and their movement is limited to narrow pathways along which you and other
passengers are seated. If fighting begins, their space for movement is
restricted. Their movement can be blocked and the limited width of aisles
can also be used as a tool against them. If they are grouped along an
aisle, they are still vulnerable, one in front of another. And there are
If a terrorist is hurt or stunned and
is tackled to the ground, or has a leg lifted and is dumped backward
into the aisle, he becomes very vulnerable. The aisle works to his
disadvantage because it is difficult for his associates to assist
him. The seats themselves provide a barrier to the sides, while
other passengers can easily block the aisle so associates can’t
get to him.
Once on the ground, a terrorist’s hands, fingers, wrists,
ankles, the head and neck can be targeted and easily injured. So
stomp down, hit or use an elbow. You don’t want to leave a
terrorist physically capable of being a continued threat. If a terrorist
is just knocked down but is not incapacitated, he is still very
A secondary technique is
to grab a leg and dump someone backwards into the aisle so
other passengers can either jump on or strike, kick or stomp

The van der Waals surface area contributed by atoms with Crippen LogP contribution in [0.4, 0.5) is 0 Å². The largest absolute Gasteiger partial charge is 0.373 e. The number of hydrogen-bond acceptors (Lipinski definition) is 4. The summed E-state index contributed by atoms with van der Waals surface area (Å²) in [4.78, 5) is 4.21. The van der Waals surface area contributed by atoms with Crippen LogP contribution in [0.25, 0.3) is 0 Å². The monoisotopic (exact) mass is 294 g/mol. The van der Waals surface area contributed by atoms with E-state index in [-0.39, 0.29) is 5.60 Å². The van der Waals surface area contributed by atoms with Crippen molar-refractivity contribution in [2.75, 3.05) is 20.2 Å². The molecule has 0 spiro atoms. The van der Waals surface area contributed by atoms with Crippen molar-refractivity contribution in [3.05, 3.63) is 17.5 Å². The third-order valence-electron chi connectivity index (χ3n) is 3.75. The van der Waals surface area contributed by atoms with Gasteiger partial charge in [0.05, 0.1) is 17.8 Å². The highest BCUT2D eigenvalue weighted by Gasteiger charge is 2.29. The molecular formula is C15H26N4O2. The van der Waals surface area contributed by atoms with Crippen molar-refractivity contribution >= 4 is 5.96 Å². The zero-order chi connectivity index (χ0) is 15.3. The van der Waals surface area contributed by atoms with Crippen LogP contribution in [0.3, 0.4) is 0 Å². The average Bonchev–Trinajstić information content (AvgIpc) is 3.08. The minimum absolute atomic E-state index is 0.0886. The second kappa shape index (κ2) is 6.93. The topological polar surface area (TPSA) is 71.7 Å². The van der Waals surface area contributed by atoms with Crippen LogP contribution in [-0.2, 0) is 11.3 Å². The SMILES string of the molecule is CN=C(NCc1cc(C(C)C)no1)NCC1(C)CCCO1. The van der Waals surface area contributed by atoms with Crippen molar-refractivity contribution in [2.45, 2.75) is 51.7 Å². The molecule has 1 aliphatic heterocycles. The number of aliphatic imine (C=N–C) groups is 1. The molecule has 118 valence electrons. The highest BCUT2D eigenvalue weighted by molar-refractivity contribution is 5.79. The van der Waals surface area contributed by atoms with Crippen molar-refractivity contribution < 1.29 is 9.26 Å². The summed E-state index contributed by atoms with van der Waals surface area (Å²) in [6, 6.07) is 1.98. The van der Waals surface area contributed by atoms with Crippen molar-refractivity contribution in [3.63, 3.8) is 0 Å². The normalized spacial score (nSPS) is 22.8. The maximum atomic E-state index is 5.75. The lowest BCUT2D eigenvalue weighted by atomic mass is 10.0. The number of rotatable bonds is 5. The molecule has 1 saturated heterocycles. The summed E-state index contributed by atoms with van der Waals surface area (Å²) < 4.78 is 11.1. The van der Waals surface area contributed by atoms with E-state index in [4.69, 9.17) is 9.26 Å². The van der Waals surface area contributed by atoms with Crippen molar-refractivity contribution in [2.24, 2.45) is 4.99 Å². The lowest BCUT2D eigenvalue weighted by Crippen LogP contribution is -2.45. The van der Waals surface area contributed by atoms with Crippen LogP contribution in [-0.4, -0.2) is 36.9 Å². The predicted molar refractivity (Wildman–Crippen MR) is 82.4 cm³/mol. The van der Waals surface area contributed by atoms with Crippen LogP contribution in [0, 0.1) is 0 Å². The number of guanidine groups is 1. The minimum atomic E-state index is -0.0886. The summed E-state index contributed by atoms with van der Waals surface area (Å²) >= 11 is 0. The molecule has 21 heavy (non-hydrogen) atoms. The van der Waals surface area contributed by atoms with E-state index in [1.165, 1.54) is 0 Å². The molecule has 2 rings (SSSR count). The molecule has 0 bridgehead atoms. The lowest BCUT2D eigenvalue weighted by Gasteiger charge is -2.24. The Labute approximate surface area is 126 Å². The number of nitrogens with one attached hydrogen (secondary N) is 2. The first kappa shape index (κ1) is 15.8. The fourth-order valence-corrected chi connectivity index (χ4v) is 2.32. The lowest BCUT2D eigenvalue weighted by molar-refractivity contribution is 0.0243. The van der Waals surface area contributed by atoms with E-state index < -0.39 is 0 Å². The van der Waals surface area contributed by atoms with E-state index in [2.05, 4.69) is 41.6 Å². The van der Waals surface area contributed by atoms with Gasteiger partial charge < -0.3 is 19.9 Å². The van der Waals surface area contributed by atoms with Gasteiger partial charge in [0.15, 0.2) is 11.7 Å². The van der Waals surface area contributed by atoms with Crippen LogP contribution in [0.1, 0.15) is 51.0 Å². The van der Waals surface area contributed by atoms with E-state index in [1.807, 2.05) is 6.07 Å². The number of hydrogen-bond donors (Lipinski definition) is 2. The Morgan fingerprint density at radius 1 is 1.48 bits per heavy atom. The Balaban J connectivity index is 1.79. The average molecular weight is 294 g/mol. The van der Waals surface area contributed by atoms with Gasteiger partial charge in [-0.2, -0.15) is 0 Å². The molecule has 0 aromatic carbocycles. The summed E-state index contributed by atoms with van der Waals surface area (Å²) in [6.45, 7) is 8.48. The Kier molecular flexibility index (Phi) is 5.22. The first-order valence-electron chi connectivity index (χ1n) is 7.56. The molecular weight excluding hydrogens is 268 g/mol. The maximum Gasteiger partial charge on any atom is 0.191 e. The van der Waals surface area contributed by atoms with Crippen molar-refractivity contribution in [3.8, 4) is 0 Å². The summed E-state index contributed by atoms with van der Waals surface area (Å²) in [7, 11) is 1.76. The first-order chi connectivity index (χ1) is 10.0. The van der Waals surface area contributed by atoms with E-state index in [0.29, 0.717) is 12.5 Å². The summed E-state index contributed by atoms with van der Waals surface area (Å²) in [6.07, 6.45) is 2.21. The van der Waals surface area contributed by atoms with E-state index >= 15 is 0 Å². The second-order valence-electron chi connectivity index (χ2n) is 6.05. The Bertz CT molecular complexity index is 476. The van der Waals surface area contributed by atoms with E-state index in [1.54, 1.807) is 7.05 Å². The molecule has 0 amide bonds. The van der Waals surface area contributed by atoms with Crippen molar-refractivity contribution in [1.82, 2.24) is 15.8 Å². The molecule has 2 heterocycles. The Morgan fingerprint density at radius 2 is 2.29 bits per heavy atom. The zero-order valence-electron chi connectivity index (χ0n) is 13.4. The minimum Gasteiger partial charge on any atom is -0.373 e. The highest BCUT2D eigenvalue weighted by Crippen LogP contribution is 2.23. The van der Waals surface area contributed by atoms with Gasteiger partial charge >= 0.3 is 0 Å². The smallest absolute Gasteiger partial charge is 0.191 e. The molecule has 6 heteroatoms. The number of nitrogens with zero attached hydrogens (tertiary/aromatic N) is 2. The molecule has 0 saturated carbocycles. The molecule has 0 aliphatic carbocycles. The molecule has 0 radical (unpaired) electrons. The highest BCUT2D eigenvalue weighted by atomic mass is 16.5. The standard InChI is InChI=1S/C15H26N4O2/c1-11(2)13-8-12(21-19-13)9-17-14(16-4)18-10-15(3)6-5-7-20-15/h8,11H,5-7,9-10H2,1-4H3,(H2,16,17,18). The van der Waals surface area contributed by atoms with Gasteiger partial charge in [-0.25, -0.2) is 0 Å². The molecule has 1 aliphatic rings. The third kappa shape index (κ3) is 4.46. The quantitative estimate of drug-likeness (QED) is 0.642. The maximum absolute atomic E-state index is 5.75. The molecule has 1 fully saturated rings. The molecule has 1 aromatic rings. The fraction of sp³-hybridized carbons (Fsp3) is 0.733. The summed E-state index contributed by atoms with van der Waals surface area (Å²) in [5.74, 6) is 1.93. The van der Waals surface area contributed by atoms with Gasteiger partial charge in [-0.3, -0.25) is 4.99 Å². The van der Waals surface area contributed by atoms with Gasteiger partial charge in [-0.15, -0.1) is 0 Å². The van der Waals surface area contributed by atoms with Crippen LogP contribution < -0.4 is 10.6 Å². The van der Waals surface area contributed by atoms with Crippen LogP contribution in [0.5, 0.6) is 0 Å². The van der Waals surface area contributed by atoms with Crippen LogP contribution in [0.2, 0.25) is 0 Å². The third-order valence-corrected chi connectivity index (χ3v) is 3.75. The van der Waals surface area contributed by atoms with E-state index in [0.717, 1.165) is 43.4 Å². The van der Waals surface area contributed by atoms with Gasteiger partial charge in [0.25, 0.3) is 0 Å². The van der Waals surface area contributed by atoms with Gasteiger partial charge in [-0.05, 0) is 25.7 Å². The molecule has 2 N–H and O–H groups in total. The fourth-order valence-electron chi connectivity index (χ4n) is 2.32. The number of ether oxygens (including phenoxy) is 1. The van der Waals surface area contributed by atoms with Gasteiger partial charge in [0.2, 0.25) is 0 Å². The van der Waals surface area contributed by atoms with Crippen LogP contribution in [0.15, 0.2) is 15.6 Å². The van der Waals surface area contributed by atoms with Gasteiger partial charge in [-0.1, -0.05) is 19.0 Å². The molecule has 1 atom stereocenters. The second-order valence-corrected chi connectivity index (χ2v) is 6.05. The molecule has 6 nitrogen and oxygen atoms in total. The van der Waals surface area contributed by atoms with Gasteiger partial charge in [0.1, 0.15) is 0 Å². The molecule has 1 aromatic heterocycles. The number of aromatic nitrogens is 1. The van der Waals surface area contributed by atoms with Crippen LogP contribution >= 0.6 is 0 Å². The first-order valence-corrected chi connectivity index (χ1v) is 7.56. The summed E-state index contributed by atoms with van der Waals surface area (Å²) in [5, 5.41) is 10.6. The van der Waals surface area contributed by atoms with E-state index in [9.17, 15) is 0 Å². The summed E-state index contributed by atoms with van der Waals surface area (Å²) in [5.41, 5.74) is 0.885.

at his hands, face, neck or feet, etc.
This is brutal stuff. You have to be vicious and unrelenting. Your goal
is to hurt, injure or incapacitate. Most people normally think in terms
of punching or striking to the back of the head, temples, side of the
neck, and edge of the jaw next to the ear to stun, or knock out. However,
an improvised weapon can increase the impact and also extend your range.
Think of attacks to the eyes or throat that can affect vision and the
ability to breathe. Also, a stomp on a hand can end the terrorist’s
ability to hold a weapon or grab. A kick into a knee, or a stomp down
on an ankle or toes can limit his ability to walk. In short, you can knock
someone out, but you can also attack his systems – vision, breath,
At any point others might pile on, weighing the terrorist down and physically
restraining him. If the aggressor is only mentally deranged and is not
a terrorist or hijacker, then taking him or her to the ground and the